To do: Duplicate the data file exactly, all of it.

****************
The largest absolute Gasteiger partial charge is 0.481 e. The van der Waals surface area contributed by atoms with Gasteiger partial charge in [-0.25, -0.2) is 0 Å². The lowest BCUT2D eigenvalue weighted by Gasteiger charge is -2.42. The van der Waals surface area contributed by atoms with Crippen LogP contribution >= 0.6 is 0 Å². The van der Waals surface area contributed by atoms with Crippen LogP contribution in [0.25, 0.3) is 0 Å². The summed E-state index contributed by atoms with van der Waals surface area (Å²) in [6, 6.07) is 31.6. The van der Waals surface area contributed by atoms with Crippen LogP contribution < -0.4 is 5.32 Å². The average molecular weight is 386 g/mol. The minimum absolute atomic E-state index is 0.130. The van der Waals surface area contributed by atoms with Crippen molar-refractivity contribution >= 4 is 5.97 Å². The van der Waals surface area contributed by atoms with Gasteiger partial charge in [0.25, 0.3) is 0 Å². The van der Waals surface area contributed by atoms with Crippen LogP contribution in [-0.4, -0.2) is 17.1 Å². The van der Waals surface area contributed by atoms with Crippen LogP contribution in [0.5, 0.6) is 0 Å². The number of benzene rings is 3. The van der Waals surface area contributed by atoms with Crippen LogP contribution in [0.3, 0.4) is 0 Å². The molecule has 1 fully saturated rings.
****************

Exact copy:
The largest absolute Gasteiger partial charge is 0.481 e. The van der Waals surface area contributed by atoms with Gasteiger partial charge in [-0.25, -0.2) is 0 Å². The lowest BCUT2D eigenvalue weighted by Gasteiger charge is -2.42. The van der Waals surface area contributed by atoms with Crippen LogP contribution >= 0.6 is 0 Å². The van der Waals surface area contributed by atoms with Crippen LogP contribution in [0.25, 0.3) is 0 Å². The summed E-state index contributed by atoms with van der Waals surface area (Å²) in [6, 6.07) is 31.6. The van der Waals surface area contributed by atoms with Crippen LogP contribution < -0.4 is 5.32 Å². The average molecular weight is 386 g/mol. The minimum absolute atomic E-state index is 0.130. The van der Waals surface area contributed by atoms with Crippen molar-refractivity contribution >= 4 is 5.97 Å². The van der Waals surface area contributed by atoms with Gasteiger partial charge in [0.25, 0.3) is 0 Å². The van der Waals surface area contributed by atoms with Crippen LogP contribution in [-0.4, -0.2) is 17.1 Å². The van der Waals surface area contributed by atoms with Crippen LogP contribution in [0.5, 0.6) is 0 Å². The number of benzene rings is 3. The van der Waals surface area contributed by atoms with Crippen LogP contribution in [0.3, 0.4) is 0 Å². The molecule has 1 fully saturated rings.